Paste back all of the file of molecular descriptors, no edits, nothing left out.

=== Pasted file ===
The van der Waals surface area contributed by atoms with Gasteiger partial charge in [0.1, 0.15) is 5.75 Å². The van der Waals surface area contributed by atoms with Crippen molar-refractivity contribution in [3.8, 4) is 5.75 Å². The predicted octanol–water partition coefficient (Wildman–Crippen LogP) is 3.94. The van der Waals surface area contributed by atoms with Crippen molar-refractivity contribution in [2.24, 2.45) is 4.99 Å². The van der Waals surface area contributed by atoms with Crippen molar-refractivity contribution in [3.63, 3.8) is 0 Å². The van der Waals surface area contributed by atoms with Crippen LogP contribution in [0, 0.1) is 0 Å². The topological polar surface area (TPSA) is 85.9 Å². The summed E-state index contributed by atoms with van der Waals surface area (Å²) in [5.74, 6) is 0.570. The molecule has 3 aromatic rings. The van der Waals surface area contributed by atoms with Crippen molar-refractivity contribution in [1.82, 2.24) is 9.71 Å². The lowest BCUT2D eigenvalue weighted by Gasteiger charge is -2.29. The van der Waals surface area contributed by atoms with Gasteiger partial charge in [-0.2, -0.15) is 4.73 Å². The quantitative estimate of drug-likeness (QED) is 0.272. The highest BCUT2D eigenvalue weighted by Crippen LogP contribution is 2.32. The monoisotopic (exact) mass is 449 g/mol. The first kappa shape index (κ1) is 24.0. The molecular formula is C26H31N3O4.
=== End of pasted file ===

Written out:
The van der Waals surface area contributed by atoms with Gasteiger partial charge in [0.1, 0.15) is 5.75 Å². The van der Waals surface area contributed by atoms with Crippen molar-refractivity contribution in [3.8, 4) is 5.75 Å². The predicted octanol–water partition coefficient (Wildman–Crippen LogP) is 3.94. The van der Waals surface area contributed by atoms with Crippen molar-refractivity contribution in [2.24, 2.45) is 4.99 Å². The van der Waals surface area contributed by atoms with Crippen molar-refractivity contribution in [3.63, 3.8) is 0 Å². The van der Waals surface area contributed by atoms with Crippen LogP contribution in [0, 0.1) is 0 Å². The topological polar surface area (TPSA) is 85.9 Å². The summed E-state index contributed by atoms with van der Waals surface area (Å²) in [5.74, 6) is 0.570. The molecule has 3 aromatic rings. The van der Waals surface area contributed by atoms with Crippen molar-refractivity contribution in [1.82, 2.24) is 9.71 Å². The lowest BCUT2D eigenvalue weighted by Gasteiger charge is -2.29. The van der Waals surface area contributed by atoms with Gasteiger partial charge in [-0.2, -0.15) is 4.73 Å². The quantitative estimate of drug-likeness (QED) is 0.272. The highest BCUT2D eigenvalue weighted by Crippen LogP contribution is 2.32. The monoisotopic (exact) mass is 449 g/mol. The first kappa shape index (κ1) is 24.0. The molecular formula is C26H31N3O4.